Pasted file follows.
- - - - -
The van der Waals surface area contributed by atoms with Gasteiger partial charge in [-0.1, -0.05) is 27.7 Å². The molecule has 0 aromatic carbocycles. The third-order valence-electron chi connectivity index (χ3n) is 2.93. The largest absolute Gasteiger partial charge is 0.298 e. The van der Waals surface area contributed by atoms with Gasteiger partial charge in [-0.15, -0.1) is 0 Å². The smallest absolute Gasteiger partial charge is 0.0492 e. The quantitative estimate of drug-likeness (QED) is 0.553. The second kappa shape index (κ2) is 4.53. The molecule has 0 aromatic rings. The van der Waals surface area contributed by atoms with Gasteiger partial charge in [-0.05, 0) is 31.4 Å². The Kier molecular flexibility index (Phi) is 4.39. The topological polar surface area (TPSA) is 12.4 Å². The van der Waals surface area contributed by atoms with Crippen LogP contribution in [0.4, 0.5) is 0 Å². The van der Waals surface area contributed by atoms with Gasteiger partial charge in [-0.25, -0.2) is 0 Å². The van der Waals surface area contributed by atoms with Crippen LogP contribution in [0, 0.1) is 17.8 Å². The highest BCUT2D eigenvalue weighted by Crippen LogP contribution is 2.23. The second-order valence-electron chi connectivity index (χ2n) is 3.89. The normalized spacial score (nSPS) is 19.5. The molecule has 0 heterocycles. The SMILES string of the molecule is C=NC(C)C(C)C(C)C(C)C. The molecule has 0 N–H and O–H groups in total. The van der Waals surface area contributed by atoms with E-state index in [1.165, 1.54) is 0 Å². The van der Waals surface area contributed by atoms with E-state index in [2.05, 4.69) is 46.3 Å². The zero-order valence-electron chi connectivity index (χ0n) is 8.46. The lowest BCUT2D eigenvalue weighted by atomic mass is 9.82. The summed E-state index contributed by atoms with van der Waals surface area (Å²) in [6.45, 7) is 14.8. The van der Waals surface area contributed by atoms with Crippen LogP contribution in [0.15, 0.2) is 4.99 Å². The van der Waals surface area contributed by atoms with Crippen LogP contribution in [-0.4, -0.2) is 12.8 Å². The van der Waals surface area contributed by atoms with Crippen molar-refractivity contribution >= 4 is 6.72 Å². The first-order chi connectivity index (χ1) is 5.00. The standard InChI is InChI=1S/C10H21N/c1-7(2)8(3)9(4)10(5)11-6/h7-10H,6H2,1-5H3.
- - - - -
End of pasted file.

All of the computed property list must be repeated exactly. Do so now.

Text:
The van der Waals surface area contributed by atoms with Gasteiger partial charge in [-0.1, -0.05) is 27.7 Å². The molecule has 0 aromatic carbocycles. The third-order valence-electron chi connectivity index (χ3n) is 2.93. The largest absolute Gasteiger partial charge is 0.298 e. The van der Waals surface area contributed by atoms with Gasteiger partial charge in [-0.15, -0.1) is 0 Å². The smallest absolute Gasteiger partial charge is 0.0492 e. The quantitative estimate of drug-likeness (QED) is 0.553. The second kappa shape index (κ2) is 4.53. The molecule has 0 aromatic rings. The van der Waals surface area contributed by atoms with Gasteiger partial charge in [-0.05, 0) is 31.4 Å². The Kier molecular flexibility index (Phi) is 4.39. The topological polar surface area (TPSA) is 12.4 Å². The van der Waals surface area contributed by atoms with Crippen LogP contribution in [0.4, 0.5) is 0 Å². The van der Waals surface area contributed by atoms with Gasteiger partial charge in [-0.25, -0.2) is 0 Å². The van der Waals surface area contributed by atoms with Crippen LogP contribution in [0, 0.1) is 17.8 Å². The highest BCUT2D eigenvalue weighted by Crippen LogP contribution is 2.23. The second-order valence-electron chi connectivity index (χ2n) is 3.89. The normalized spacial score (nSPS) is 19.5. The molecule has 0 heterocycles. The SMILES string of the molecule is C=NC(C)C(C)C(C)C(C)C. The molecule has 0 N–H and O–H groups in total. The van der Waals surface area contributed by atoms with E-state index in [1.165, 1.54) is 0 Å². The van der Waals surface area contributed by atoms with E-state index in [2.05, 4.69) is 46.3 Å². The zero-order valence-electron chi connectivity index (χ0n) is 8.46. The lowest BCUT2D eigenvalue weighted by atomic mass is 9.82. The summed E-state index contributed by atoms with van der Waals surface area (Å²) in [6.45, 7) is 14.8. The van der Waals surface area contributed by atoms with Crippen LogP contribution in [0.15, 0.2) is 4.99 Å². The van der Waals surface area contributed by atoms with Crippen LogP contribution in [-0.4, -0.2) is 12.8 Å². The van der Waals surface area contributed by atoms with Crippen molar-refractivity contribution >= 4 is 6.72 Å². The first-order chi connectivity index (χ1) is 5.00. The standard InChI is InChI=1S/C10H21N/c1-7(2)8(3)9(4)10(5)11-6/h7-10H,6H2,1-5H3.